FRANKFURT (Reuters) - Activist fund Elliott’s raised stake in Uniper (UN01.DE) could pave the way for a new takeover attempt by Finland’s Fortum (FORTUM.HE), which is already the German energy group’s largest shareholder, according to people close to the matter.
Elliott raised its stake to 16.51 percent on Nov. 7, Uniper disclosed in a regulatory filing late on Wednesday, up from 12.8 percent previously.
This extra clout could help break a deadlock in a takeover stalemate between Uniper’s management and Fortum, two sources familiar with the matter said.
Shares rose as much as 3.7 percent on the news and still traded up 1.3 percent at 1557 GMT.
Fortum became Uniper’s largest investor in June after buying a 47 percent stake from E.ON (EONGn.DE) for 3.8 billion euros ($4.3 billion). Fortum had sought a full takeover of Uniper but was rebuffed by Uniper’s management who saw the offer as hostile.
Fortum has been prevented from consolidating Uniper in part because of a problematic asset: a water testing license in Russia, which is still owned by Uniper’s Russian subsidiary Unipro (UPRO.MM).
Russian authorities limited Fortum’s stake in Uniper to 50 percent, effectively blocking a full takeover due to the license which is deemed strategic by Russia.
Investors, however, feel the matter can be resolved by carving the water testing license out of a deal, the sources said.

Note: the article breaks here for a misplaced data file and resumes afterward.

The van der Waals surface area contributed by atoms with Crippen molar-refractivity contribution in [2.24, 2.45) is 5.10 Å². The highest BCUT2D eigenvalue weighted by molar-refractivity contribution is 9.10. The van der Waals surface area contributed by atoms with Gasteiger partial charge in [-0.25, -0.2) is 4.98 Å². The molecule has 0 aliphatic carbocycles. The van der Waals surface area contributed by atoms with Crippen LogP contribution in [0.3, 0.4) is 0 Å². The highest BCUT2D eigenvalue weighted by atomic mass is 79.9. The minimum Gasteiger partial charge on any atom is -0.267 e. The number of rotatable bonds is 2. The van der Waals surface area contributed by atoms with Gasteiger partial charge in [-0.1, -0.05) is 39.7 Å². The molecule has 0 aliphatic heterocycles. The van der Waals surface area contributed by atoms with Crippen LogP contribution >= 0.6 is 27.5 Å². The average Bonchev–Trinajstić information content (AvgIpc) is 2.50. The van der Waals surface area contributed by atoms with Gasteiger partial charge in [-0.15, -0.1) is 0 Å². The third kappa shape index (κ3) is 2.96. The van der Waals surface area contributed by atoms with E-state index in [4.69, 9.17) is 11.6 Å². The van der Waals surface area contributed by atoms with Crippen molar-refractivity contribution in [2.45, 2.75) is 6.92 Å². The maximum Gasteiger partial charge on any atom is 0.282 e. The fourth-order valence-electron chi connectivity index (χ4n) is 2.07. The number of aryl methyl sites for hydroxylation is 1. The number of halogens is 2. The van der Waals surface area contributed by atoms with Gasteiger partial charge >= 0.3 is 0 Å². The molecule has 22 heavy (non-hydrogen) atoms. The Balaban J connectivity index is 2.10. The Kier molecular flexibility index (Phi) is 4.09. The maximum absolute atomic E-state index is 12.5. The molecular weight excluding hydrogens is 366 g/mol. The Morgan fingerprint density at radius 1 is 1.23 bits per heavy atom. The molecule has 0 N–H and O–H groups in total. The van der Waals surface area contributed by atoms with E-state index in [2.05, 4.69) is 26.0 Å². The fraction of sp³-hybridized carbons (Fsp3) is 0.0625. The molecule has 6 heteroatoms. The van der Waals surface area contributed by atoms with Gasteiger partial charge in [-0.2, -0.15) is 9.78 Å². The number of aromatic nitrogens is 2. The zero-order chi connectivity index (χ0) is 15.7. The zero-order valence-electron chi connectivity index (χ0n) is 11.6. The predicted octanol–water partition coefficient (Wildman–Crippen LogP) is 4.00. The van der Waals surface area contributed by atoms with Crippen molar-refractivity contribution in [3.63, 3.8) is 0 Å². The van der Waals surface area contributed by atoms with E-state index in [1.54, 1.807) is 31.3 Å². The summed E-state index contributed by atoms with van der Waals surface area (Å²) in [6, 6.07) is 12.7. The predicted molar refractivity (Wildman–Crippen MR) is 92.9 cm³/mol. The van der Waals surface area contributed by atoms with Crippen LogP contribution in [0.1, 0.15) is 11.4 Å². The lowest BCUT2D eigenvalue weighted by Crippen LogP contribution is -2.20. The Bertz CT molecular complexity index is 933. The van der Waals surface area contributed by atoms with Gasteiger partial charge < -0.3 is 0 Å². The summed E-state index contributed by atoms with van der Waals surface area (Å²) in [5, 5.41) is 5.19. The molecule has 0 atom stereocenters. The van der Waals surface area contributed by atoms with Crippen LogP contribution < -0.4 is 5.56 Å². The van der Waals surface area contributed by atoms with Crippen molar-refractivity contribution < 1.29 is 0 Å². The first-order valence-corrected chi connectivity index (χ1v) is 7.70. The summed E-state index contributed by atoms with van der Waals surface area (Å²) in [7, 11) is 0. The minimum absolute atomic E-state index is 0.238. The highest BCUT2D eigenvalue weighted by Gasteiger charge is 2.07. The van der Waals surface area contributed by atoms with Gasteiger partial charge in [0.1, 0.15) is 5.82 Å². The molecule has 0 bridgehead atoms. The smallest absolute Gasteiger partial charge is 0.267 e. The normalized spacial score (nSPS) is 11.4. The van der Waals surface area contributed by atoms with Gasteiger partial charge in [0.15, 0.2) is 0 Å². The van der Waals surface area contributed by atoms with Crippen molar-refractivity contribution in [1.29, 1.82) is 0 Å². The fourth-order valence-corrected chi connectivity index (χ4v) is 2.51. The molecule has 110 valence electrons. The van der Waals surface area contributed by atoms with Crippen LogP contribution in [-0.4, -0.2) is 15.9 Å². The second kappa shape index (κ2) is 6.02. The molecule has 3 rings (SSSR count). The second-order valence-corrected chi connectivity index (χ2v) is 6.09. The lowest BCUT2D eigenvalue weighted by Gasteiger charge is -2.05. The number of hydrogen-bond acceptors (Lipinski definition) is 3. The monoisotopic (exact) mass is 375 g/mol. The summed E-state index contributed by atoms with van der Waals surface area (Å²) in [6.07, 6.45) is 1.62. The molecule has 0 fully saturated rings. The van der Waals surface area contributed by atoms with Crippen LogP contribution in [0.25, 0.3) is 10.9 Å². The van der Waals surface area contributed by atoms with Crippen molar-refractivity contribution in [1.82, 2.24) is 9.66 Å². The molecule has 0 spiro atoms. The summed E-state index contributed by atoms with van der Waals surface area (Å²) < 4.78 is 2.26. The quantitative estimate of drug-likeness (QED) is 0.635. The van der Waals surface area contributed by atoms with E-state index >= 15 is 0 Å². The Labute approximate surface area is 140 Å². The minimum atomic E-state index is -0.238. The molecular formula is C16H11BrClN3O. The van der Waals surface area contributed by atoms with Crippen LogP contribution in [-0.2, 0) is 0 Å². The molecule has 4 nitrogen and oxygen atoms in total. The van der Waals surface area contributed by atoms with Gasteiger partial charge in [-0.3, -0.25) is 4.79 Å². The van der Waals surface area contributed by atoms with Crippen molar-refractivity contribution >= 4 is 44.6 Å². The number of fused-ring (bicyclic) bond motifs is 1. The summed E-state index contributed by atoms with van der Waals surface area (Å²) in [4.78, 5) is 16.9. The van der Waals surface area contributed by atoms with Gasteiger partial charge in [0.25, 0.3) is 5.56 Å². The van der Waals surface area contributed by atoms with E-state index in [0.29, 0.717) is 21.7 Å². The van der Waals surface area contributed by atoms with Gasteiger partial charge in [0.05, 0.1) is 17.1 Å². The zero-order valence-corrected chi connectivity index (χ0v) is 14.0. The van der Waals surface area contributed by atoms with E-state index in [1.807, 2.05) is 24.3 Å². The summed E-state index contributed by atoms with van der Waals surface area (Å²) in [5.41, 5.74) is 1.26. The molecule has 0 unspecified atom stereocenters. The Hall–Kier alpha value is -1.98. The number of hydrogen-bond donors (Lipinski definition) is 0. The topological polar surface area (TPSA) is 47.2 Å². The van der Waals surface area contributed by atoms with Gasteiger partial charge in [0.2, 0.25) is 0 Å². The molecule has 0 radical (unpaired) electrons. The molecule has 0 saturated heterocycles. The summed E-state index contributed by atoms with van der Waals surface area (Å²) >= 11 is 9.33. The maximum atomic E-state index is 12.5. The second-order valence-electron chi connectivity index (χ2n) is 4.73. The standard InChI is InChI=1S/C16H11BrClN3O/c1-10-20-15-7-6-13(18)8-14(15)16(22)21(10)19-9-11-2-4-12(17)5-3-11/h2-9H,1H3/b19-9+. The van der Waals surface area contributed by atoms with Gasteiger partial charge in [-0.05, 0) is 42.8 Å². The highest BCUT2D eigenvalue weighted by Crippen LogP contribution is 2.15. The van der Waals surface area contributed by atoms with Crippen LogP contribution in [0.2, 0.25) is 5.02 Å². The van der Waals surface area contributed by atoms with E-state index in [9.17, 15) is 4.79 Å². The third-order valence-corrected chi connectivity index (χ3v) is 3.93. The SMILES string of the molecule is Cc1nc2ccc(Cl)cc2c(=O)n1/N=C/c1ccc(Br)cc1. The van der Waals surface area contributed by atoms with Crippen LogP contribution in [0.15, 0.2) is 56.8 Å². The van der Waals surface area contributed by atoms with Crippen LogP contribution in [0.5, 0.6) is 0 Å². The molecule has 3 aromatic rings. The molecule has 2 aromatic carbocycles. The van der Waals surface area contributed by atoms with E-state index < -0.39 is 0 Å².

Elliott’s Uniper stake could now be used to force Uniper’s management to enter talks about how to implement a so-called profit transfer and domination agreement with Fortum, the sources said.
“Fortum and Elliott have a combined de facto 75 percent majority at a shareholder meeting,” one of the sources close to the matter said, adding this referred to the shareholders present at the group’s annual general meeting.
At Uniper’s past two general meetings, shareholder turnout averaged about 74 percent, which would give Elliott and Fortum a comfortable majority of more than three-quarters of the share capital present.
Fortum and Uniper declined to comment. Elliott was not immediately available for comment.
The Finnish group has said it is satisfied with its current stake, but Fortum also believes the water license issue can be resolved.
“We are also testing tapwater in our power plants, but we have outsourced it to a Russian provider,” Fortum Chief Executive Pekka Lundmark said earlier this week. “So our understanding is that this is a limitation that is more of a technical nature.”
Uniper Chief Executive Klaus Schaefer has argued that Unipro is an independently listed entity and that Uniper’s management cannot instruct its Russian unit what to do.
While a motion to enter talks about a domination of Uniper by Fortum and other investors could be voted on at the next annual general meeting, scheduled for May 22, 2019, the parties could also demand an extraordinary shareholder meeting, the sources said.
Editing by Edward Taylor and Tassilo Hummel